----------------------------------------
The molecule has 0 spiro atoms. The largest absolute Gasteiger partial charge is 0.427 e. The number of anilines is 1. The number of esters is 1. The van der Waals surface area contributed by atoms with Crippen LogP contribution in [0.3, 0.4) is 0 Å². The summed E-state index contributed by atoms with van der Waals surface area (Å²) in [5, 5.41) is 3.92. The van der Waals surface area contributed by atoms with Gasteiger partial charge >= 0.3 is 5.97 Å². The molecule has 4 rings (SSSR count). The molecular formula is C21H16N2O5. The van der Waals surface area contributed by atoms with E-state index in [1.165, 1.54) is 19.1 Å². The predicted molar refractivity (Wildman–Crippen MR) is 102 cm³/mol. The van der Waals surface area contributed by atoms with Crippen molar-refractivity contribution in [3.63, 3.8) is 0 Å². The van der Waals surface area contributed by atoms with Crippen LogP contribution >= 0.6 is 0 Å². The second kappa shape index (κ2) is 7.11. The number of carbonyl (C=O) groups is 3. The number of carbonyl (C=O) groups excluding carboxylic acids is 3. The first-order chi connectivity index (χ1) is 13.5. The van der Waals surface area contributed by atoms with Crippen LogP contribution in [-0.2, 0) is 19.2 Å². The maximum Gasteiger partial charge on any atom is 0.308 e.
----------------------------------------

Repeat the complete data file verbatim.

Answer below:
The molecule has 0 spiro atoms. The largest absolute Gasteiger partial charge is 0.427 e. The number of anilines is 1. The number of esters is 1. The van der Waals surface area contributed by atoms with Crippen LogP contribution in [0.3, 0.4) is 0 Å². The summed E-state index contributed by atoms with van der Waals surface area (Å²) in [5, 5.41) is 3.92. The van der Waals surface area contributed by atoms with Gasteiger partial charge >= 0.3 is 5.97 Å². The molecule has 4 rings (SSSR count). The molecular formula is C21H16N2O5. The van der Waals surface area contributed by atoms with E-state index in [1.165, 1.54) is 19.1 Å². The predicted molar refractivity (Wildman–Crippen MR) is 102 cm³/mol. The van der Waals surface area contributed by atoms with Crippen molar-refractivity contribution in [3.63, 3.8) is 0 Å². The van der Waals surface area contributed by atoms with Crippen LogP contribution >= 0.6 is 0 Å². The second kappa shape index (κ2) is 7.11. The number of carbonyl (C=O) groups is 3. The number of carbonyl (C=O) groups excluding carboxylic acids is 3. The first-order chi connectivity index (χ1) is 13.5. The van der Waals surface area contributed by atoms with Crippen LogP contribution in [-0.2, 0) is 19.2 Å². The maximum Gasteiger partial charge on any atom is 0.308 e.